“Hi, this is Bertha. Sister Rose has fallen again and hurt herself. We’re taking some meals over to her. Pray for her.”
“Sure will, Bertha. Thank you for─”
Clink! The phone goes dead.
Of course she’s in a hurry, I say to myself with a chuckle. That’s Bertha for you. She tries to help so many people.
In my mind’s eye, I can readily see her headed down the road in her old blue Nissan truck delivering those meals. On another day, she is taking milk to a poor family. Or she is out in the field helping her husband and son harvest the crops, knowing the first fruits will go to the pastor. She will have it no other way.
At age 91, just a few months ago, Bertha left us to be with the Lord. Pictures showing her love for others are forever stored in an album in my memory. In addition to raising five children and rising above her own heartaches, she was occupied almost every day of her life helping someone in need.
Many of her family members and friends benefited from Bertha’s care. Even individuals she didn’t know well were often blessed by her efforts to help in some way.
“I only have a fourth-grade education,” she would often say.
“That doesn’t matter, Bertha,” I’d reply. “Look at all the good you do.”
Besides her capacity to care, Bertha delighted in making others laugh. Those of us who knew her well always felt happier after being in her presence.
A short time ago, I walked into Children’s Hospital in Knoxville, Tennessee, and noticed these words in large lettering on the right-hand wall: To have made even one person’s life a little better, that is to succeed.
In my memory’s picture album, just beneath this inspirational quote, I have written Bertha’s name; for at the end of the day, she had succeeded. She had simply loved.
What sacrifices so many people all over the world make in serving others! What love they manifest to show they care!
Not long ago, an elderly missionary named Eddie spoke at our church. We immediately noticed something amazingly visible about him: his whole demeanor radiated love.
As he spoke in a humble, unpresuming manner about the souls who had been won to Christ, I was one of many in the congregation who wept throughout the entire talk. Had he not mentioned a word about the compassion he felt for the people on that foreign field, we would have known it anyway. Love does not hide its face, and it certainly wasn’t hidden in Brother Eddie.
Such love was often displayed while I worked at the Church of God Home for Children in Sevierville, Tennessee. One scene in particular is ingrained in my memory: A strapping 15-year-old boy had just received the devastating news that he could not return home.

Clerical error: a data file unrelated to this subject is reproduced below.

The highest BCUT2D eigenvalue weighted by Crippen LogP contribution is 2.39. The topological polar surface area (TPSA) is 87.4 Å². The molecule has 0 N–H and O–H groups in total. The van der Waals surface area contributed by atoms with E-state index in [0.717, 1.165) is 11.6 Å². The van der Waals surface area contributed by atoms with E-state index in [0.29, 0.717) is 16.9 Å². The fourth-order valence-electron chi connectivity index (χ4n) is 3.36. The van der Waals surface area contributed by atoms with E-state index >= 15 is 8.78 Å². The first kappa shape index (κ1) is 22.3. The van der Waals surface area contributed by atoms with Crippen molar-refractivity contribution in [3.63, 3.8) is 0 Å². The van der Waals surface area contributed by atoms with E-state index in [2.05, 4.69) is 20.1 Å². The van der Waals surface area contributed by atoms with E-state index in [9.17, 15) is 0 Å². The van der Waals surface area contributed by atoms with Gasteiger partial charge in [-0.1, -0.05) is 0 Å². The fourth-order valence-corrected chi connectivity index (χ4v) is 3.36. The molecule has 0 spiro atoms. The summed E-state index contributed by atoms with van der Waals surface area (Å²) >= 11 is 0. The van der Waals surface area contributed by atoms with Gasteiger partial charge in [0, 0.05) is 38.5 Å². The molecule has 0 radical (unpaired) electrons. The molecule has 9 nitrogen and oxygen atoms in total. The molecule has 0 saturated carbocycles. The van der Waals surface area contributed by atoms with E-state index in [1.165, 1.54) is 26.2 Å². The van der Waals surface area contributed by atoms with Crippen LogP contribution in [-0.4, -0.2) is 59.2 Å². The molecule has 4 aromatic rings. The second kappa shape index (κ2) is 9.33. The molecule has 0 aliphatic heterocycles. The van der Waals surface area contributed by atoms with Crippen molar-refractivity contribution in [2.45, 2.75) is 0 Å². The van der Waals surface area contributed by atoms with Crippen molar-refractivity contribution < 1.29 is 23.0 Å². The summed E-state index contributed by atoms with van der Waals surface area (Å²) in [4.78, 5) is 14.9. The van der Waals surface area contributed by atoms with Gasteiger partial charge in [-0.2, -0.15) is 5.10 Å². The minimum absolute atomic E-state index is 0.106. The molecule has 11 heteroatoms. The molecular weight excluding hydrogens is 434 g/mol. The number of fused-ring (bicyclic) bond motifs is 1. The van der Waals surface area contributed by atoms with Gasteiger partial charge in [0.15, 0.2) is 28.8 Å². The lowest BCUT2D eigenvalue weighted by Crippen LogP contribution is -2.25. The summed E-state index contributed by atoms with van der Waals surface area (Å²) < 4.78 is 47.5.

The pained expression on his face was more than his housemother, Carolyn, could stand. Someone once said, “The greater your capacity to love, the greater your capacity to feel the pain.” I have no doubt that this housemother felt this young man’s pain. Because he was taller than her, she reached up, put her hand on the back of his head, and gently pulled his head down to her shoulder.
“Go ahead and cry, Chris,” she said. “I will cry with you.”
Together they wept, and together they worked through the sorrow in the following weeks. A couple of years later, when Chris left our program, something was missing. There was no more pain on his face, but only a smile and gratitude that caring houseparents had simply loved him.
I’m reminded also of Clyde and his wife, Annie, who worked at the Home for Children for many years and in many capacities. Every week they tirelessly planned and joined in activities with the children, drove the school bus, managed the laundry room where all the sheets and boys’ jeans were laundered, chaperoned trips, and the list goes on.
In addition, they served as houseparents to several groups of boys. There seemed to be no end to the sacrifices they made, often working extra-long hours.
One day, a small, sad-faced, 5-year-old boy was placed with Clyde and Annie. The child had been badly abused and neglected, therefore creating bad behaviors. At night, sleep would not come─only nightmares. For months, these caring houseparents nurtured this little boy, feeling his deep-seated pain.
Many nights, Annie would lose sleep having to rock the boy to sleep. Eventually, everybody on the campus began to see improvement in the boy’s behavior. The first night he slept without a nightmare, the houseparents were overjoyed. This breakthrough came because two people so loved that they went beyond the norm to help heal a boy from a life of heartache. Today, this boy has grown into a well-adjusted, responsible young man.
Job declared, “I rescued the poor who cried out for help, and the orphan who had no one to assist him; the blessing of the dying man descended on me, and I made the widow’s heart rejoice” (Job 29:12-13 NET). Do not these words befit the selfless missionaries, compassionate houseparents, and servant-hearted “Berthas” of our world? Does it matter that they are ordinary people like you and me? I think not.
At the end of the day, to have loved until you felt another person’s pain, until someone knew how much you cared . . . that’s what really matters.